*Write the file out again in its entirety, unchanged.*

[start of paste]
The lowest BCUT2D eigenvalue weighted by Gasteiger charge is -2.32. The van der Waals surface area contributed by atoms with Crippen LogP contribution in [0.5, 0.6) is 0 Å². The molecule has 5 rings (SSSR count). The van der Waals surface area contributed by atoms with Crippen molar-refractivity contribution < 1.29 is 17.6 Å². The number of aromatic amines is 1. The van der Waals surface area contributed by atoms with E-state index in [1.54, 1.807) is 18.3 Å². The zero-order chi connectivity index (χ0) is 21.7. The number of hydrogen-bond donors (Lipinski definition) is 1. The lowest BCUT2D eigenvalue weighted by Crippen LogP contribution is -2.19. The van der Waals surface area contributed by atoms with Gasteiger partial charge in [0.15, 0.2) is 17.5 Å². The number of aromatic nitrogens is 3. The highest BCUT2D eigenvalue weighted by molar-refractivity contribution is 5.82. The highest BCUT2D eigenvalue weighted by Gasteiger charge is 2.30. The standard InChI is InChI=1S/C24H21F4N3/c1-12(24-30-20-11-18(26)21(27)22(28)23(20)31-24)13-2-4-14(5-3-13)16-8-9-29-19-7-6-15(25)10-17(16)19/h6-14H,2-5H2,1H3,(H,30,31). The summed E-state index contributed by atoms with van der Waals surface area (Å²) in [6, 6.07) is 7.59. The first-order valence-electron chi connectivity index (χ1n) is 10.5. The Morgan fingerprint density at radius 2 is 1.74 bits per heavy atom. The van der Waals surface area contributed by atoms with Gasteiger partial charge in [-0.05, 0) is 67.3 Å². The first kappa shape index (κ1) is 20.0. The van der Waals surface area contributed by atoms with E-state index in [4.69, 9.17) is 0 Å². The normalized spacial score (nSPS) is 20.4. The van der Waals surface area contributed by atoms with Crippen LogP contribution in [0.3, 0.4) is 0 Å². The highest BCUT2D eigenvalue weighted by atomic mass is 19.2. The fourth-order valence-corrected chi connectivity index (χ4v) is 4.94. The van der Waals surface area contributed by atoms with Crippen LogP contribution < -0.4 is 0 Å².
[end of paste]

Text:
The lowest BCUT2D eigenvalue weighted by Gasteiger charge is -2.32. The van der Waals surface area contributed by atoms with Crippen LogP contribution in [0.5, 0.6) is 0 Å². The molecule has 5 rings (SSSR count). The van der Waals surface area contributed by atoms with Crippen molar-refractivity contribution < 1.29 is 17.6 Å². The number of aromatic amines is 1. The van der Waals surface area contributed by atoms with E-state index in [1.54, 1.807) is 18.3 Å². The zero-order chi connectivity index (χ0) is 21.7. The number of hydrogen-bond donors (Lipinski definition) is 1. The lowest BCUT2D eigenvalue weighted by Crippen LogP contribution is -2.19. The van der Waals surface area contributed by atoms with Gasteiger partial charge in [0.15, 0.2) is 17.5 Å². The number of aromatic nitrogens is 3. The highest BCUT2D eigenvalue weighted by molar-refractivity contribution is 5.82. The highest BCUT2D eigenvalue weighted by Gasteiger charge is 2.30. The standard InChI is InChI=1S/C24H21F4N3/c1-12(24-30-20-11-18(26)21(27)22(28)23(20)31-24)13-2-4-14(5-3-13)16-8-9-29-19-7-6-15(25)10-17(16)19/h6-14H,2-5H2,1H3,(H,30,31). The summed E-state index contributed by atoms with van der Waals surface area (Å²) in [6, 6.07) is 7.59. The first-order valence-electron chi connectivity index (χ1n) is 10.5. The Morgan fingerprint density at radius 2 is 1.74 bits per heavy atom. The van der Waals surface area contributed by atoms with Gasteiger partial charge in [-0.05, 0) is 67.3 Å². The first kappa shape index (κ1) is 20.0. The van der Waals surface area contributed by atoms with E-state index in [4.69, 9.17) is 0 Å². The normalized spacial score (nSPS) is 20.4. The van der Waals surface area contributed by atoms with Crippen LogP contribution in [0.3, 0.4) is 0 Å². The highest BCUT2D eigenvalue weighted by atomic mass is 19.2. The fourth-order valence-corrected chi connectivity index (χ4v) is 4.94. The van der Waals surface area contributed by atoms with Crippen LogP contribution < -0.4 is 0 Å².